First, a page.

Saturday, May 30, 2009

An Example of Elegance

I just finished Matt May's new book In Pursuit of Elegance: Why the Best Ideas Have Something Missing, which I had been waiting for.

Matt explores the elements of Elegance in innovations of different types - technological elegance, fast food elegance, architectural elegance, elegance in top athlete training, elegance in art, etc. This variety of fields covered makes it truly an interesting book and for a business book it talks very little about business.

He defines the key elements of Elegance being Symmetry, Seduction, Subtraction and Sustainability.

Symmetry helps us solve problems of structure, order and balance. We notice a lack of symmetry, which is why we can exploit it to our advantage. Elegant solutions can have part of the symmetry missing, and our brain fills it in to make it elegant.

Seduction captivates any attention and activates any imagination. By giving only partial information and leaving something to the imagination, open to temptation, and we are compelled to find answers.

Subtraction helps us solve the problem of economy. Doing less, working smarter. Stopping and thinking of what can be removed to solve a problem - in stead of adding more features and acting upon them.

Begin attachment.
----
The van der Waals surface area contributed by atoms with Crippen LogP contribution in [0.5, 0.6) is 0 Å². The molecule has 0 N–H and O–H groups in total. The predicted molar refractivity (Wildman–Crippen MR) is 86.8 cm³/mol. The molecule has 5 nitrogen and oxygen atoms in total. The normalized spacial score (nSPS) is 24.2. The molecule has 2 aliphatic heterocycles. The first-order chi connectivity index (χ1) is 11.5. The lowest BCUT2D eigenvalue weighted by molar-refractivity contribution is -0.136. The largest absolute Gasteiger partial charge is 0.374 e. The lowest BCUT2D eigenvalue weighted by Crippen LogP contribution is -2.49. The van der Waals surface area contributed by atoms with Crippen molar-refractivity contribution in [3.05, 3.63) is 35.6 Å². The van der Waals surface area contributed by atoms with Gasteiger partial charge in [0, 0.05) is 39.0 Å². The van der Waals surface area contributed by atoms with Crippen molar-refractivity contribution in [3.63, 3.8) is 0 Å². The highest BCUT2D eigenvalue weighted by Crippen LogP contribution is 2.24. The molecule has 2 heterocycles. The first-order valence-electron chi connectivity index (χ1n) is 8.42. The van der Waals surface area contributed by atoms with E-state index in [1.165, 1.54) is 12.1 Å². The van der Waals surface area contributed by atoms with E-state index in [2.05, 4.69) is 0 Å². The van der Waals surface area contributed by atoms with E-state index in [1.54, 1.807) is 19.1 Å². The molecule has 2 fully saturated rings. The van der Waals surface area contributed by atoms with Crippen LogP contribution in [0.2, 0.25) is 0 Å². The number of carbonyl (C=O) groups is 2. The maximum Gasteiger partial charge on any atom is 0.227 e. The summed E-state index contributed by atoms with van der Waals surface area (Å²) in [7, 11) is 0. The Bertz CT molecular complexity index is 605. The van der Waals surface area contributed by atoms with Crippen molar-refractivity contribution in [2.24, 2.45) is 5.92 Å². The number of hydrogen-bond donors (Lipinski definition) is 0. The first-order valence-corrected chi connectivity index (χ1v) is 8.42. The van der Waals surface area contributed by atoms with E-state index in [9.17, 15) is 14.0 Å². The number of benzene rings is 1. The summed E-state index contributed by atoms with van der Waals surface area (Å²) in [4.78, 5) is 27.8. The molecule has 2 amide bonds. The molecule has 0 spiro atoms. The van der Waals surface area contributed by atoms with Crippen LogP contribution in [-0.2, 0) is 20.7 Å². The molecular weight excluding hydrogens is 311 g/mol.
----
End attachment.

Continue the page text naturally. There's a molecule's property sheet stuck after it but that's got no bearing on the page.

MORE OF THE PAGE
Sustainability is about achieving and keeping the maximum effect with minimum effort. Sustainability can be achieved With just enough symmetry, seduction and subtraction. If you subtract (remove) too much, the solution will not be sustainable.

While I was finishing the book this morning I saw an ad that seduced me. It was an add by fashion house Gucci, but subtracted to contain a plain T-shirt and a canvas shopping bag. Gucci, along with other top brands, was promoting a movie by Yann Arthus-Bertrand, a master of elegance in photography capturing the symmetry and sustainability of our planet.

The movie will have a unique multi-platform release on June 5th - World Environment Day - in cinemas, on TV, on DVD and on the internet in 14 different languages and in public places like the Eiffel Tower, Paris and Central Park, New York.